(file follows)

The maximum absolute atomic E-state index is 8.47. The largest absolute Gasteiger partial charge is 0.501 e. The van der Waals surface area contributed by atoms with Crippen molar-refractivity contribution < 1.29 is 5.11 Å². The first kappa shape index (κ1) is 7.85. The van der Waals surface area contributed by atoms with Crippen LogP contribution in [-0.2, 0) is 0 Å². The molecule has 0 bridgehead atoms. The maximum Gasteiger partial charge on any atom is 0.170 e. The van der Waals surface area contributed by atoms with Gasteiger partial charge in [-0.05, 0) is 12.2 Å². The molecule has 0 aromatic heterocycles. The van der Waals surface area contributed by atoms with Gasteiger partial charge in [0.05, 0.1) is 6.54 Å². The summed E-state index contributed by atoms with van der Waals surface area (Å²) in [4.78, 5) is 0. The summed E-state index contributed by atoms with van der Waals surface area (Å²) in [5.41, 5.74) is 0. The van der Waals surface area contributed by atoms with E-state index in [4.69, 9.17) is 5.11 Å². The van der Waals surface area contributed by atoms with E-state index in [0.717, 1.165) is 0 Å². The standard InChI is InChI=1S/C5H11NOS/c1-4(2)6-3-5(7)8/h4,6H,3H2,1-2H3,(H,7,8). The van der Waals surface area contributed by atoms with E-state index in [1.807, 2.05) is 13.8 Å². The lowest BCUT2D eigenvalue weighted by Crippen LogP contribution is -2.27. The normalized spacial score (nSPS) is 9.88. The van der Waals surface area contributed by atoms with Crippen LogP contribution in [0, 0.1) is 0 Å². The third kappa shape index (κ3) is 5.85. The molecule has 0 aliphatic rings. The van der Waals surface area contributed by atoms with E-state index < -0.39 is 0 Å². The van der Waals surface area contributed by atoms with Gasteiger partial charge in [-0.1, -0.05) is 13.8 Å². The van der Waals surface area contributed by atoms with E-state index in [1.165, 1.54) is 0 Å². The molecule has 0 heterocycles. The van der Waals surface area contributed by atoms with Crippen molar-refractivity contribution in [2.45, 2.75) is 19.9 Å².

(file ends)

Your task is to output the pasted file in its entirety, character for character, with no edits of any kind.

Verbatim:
The maximum absolute atomic E-state index is 8.47. The largest absolute Gasteiger partial charge is 0.501 e. The van der Waals surface area contributed by atoms with Crippen molar-refractivity contribution < 1.29 is 5.11 Å². The first kappa shape index (κ1) is 7.85. The van der Waals surface area contributed by atoms with Crippen LogP contribution in [-0.2, 0) is 0 Å². The molecule has 0 bridgehead atoms. The maximum Gasteiger partial charge on any atom is 0.170 e. The van der Waals surface area contributed by atoms with Gasteiger partial charge in [-0.05, 0) is 12.2 Å². The molecule has 0 aromatic heterocycles. The van der Waals surface area contributed by atoms with Gasteiger partial charge in [0.05, 0.1) is 6.54 Å². The summed E-state index contributed by atoms with van der Waals surface area (Å²) in [4.78, 5) is 0. The summed E-state index contributed by atoms with van der Waals surface area (Å²) in [5.41, 5.74) is 0. The van der Waals surface area contributed by atoms with E-state index in [4.69, 9.17) is 5.11 Å². The van der Waals surface area contributed by atoms with E-state index in [0.717, 1.165) is 0 Å². The standard InChI is InChI=1S/C5H11NOS/c1-4(2)6-3-5(7)8/h4,6H,3H2,1-2H3,(H,7,8). The van der Waals surface area contributed by atoms with E-state index in [1.807, 2.05) is 13.8 Å². The lowest BCUT2D eigenvalue weighted by Crippen LogP contribution is -2.27. The normalized spacial score (nSPS) is 9.88. The van der Waals surface area contributed by atoms with Crippen LogP contribution in [0, 0.1) is 0 Å². The third kappa shape index (κ3) is 5.85. The molecule has 0 aliphatic rings. The van der Waals surface area contributed by atoms with E-state index < -0.39 is 0 Å². The van der Waals surface area contributed by atoms with Gasteiger partial charge in [-0.1, -0.05) is 13.8 Å². The van der Waals surface area contributed by atoms with E-state index in [1.165, 1.54) is 0 Å². The molecule has 0 heterocycles. The van der Waals surface area contributed by atoms with Crippen molar-refractivity contribution in [2.45, 2.75) is 19.9 Å².